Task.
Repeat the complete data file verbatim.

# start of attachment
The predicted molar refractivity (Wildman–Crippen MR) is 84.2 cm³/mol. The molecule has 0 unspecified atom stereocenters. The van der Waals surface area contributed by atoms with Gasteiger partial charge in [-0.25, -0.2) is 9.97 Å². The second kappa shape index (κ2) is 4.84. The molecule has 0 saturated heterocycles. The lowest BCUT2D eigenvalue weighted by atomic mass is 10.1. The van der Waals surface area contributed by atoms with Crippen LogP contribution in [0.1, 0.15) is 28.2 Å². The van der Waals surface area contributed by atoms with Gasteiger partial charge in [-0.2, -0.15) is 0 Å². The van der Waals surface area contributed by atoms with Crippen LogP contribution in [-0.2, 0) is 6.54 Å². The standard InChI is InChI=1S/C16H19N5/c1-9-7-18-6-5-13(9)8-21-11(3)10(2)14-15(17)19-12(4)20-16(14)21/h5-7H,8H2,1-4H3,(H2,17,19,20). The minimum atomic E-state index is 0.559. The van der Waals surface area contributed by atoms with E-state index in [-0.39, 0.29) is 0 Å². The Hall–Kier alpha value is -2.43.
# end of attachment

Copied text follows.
The predicted molar refractivity (Wildman–Crippen MR) is 84.2 cm³/mol. The molecule has 0 unspecified atom stereocenters. The van der Waals surface area contributed by atoms with Gasteiger partial charge in [-0.25, -0.2) is 9.97 Å². The second kappa shape index (κ2) is 4.84. The molecule has 0 saturated heterocycles. The lowest BCUT2D eigenvalue weighted by atomic mass is 10.1. The van der Waals surface area contributed by atoms with Crippen LogP contribution in [0.1, 0.15) is 28.2 Å². The van der Waals surface area contributed by atoms with Gasteiger partial charge in [-0.2, -0.15) is 0 Å². The van der Waals surface area contributed by atoms with Crippen LogP contribution in [-0.2, 0) is 6.54 Å². The standard InChI is InChI=1S/C16H19N5/c1-9-7-18-6-5-13(9)8-21-11(3)10(2)14-15(17)19-12(4)20-16(14)21/h5-7H,8H2,1-4H3,(H2,17,19,20). The minimum atomic E-state index is 0.559. The van der Waals surface area contributed by atoms with E-state index in [-0.39, 0.29) is 0 Å². The Hall–Kier alpha value is -2.43.